Frequency shifted baseband auxiliary signal is bandpass filtered in a filter element 110 and then applied to the decoded composite signal for example via adder 78. The filter 110 has a passband equal to the frequency spectrum of the frequency shifted auxiliary signal, e.g., 4.2-5.2 MHz.
In FIG. 6 the mixer 108 may be inserted immediately after the mixer 102 and the lowpass filter eliminated. However, the arrangement illustrated in FIG. 6 requires a simpler comb filter structure since the signal to be comb filtered in that arrangement has relatively low frequency components.
FIG. 7 illustrates a further alternative which improves upon the performance of the FIG. 6 embodiment. Information included in the vestigial sideband can be extracted substantially exclusive of the composite video signal by quadrature phase demodulation if the signal applied to the quadrature demodulator has a frequency characteristic which is symmetric about the picture carrier. However, in order to develop such a characteristic, without loss of auxiliary signal in the vestigial sideband, it is necessary to know precisely the vestigial sideband frequency characteristic. In general, this is not possible since the vestigial sideband frequency characteristics change from channel to channel. The circuitry in FIG. 7 effectively symmetrizes the IF signal by using an intermediate IF carrier.
In FIG. 7 the IF signal is accessed prior to the receiver's Nyquist filter, and in this example is presumed to have the vestigial sideband below the IF picture carrier. The IF signal having an IF carrier of, e.g. 45 MHz, is coupled via a connection 150 to a mixer 152 wherein it is multiplied by a carrier of 40 MHz to frequency shift the IF signal to an IF carrier of 5 MHz. The frequency shifted signal is applied to a low pass filter 154 having a cutoff frequency of 5.75 MHz. Filter 154 provides a signal in which the upper sideband is cut off at a frequency, relative to the 5 MHz carrier that is symmetric with the cutoff frequency of the vestigial sideband. The lowpass filtered IF signal is applied to a mixer 156 wherein it is multiplied with a 5 MHz carrier that is in quadrature phase with the 5 MHz IF carrier. The output signal provided by the mixer 156, is a baseband signal. Spectral components of the baseband signal, corresponding to the frequency band 4.25-5.75 MHz of the signal provided by the lowpass filter 154, consist of auxiliary signal components exclusive of composite video signal components. Spectral components of the baseband signal corresponding to the frequency band 3.75-4.25 MHz include auxiliary signal components and some residual composite video signal components, which residual composite video signal components are significantly reduced compared with the residual composite video signal components in the signal provided by the mixer 102 of FIG. 6.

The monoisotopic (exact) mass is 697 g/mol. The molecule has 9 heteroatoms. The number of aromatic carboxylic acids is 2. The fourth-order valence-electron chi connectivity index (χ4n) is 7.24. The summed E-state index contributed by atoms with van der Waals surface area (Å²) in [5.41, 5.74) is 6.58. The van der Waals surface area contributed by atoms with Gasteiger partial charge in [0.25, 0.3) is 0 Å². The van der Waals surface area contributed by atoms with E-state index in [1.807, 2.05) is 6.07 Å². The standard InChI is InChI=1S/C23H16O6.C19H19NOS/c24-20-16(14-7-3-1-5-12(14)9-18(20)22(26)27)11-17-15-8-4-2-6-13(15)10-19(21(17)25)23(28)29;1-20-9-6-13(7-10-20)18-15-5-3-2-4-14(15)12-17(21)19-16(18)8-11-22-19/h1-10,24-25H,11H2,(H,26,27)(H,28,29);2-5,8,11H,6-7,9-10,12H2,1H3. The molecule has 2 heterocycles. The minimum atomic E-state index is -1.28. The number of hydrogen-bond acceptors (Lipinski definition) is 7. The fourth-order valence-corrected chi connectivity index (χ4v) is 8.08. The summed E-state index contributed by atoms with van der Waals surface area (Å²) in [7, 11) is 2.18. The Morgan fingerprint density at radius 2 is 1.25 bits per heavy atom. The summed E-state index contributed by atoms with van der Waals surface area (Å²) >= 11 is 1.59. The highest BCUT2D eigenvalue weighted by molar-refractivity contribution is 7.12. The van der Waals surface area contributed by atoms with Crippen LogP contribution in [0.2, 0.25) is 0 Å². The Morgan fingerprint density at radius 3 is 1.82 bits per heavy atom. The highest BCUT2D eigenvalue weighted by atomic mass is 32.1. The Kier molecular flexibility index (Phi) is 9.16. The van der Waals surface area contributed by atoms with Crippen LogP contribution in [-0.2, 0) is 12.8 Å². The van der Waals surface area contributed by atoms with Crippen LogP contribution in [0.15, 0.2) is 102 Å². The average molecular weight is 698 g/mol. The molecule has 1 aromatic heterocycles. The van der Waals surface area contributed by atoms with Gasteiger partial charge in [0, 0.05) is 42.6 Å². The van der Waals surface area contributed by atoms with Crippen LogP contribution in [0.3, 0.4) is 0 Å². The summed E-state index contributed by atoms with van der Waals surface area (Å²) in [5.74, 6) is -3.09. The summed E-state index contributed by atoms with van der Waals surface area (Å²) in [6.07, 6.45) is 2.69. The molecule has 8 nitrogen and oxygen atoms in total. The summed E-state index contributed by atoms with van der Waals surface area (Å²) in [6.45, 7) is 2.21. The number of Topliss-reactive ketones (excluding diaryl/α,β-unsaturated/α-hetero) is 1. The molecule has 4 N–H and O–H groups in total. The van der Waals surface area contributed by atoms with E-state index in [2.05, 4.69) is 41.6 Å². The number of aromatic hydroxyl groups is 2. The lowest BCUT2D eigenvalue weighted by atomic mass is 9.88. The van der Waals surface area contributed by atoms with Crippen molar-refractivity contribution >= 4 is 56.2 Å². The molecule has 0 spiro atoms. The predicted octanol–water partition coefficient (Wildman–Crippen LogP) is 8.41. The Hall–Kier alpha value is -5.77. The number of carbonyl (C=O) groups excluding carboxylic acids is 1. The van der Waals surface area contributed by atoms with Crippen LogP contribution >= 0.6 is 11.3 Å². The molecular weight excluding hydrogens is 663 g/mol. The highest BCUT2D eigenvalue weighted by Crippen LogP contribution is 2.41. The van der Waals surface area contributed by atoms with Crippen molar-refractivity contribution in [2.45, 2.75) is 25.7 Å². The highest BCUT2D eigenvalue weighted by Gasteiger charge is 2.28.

Output signal from the mixer 156 is lowpass filtered in the filter 158 which passes the frequency spectrum from zero to 1.25 MHz. This signal is then comb filtered in filter 160 to substantially attenuate the residual composite video signal components. The spectral components of the signal provided by the comb filter 160 are in reverse order and located in the wrong frequency space. These spectral components are translated to the frequency band of 4.2-5.2 MHz and reversed in order by multiplying the comb filtered signal with a carrier of 5.45 MHz in a mixer 162. The output of the mixer is a double sideband signal about the carrier of 5.45 MHz. The lower sideband, containing the desired spectral components, is extracted via a lowpass filter 164 having a cutoff frequency of 5.2 MHz.
|Cited Patent||Filing date||Publication date||Applicant||Title|
|US2635140 *||Jul 28, 1950||Apr 14, 1953||Gen Electric||Frequency-interlace television system|
|US3530232 *||Jun 17, 1966||Sep 22, 1970||Intern Telemeter Corp||Subscription television system|
|US3700793 *||Jun 9, 1970||Oct 24, 1972||Bell Telephone Labor Inc||Frequency interleaved video multiplex system|
|US4660072 *||Feb 9, 1984||Apr 21, 1987||Hitachi, Ltd.||Television signal transmission system|
|US4670773 *||Sep 24, 1985||Jun 2, 1987||Ant Nachrichtentechnik Gmbh||Method for compatible increase in resolution for color television transmission systems with reduction of cross-talk noise in motion adaptive picture processing|
|1||(Translation) "Digital Sound Signals Multiplexed in Quadrature with TV Signals," Hitachi Ltd., Ites 17-6-88 p. ?.|
|2||*||(Translation) Digital Sound Signals Multiplexed in Quadrature with TV Signals, Hitachi Ltd., Ites 17 6 88 p. .|
|3||Michael A. Isnardi et al., "Decoding Issues in the Actv System," IEEE Transactions on Consumer Elec, vol., CE34 No. 1 Feb. 88, pp. 111-120.|
|4||*||Michael A. Isnardi et al., Decoding Issues in the Actv System, IEEE Transactions on Consumer Elec, vol., CE34 No. 1 Feb. 88, pp. 111 120.|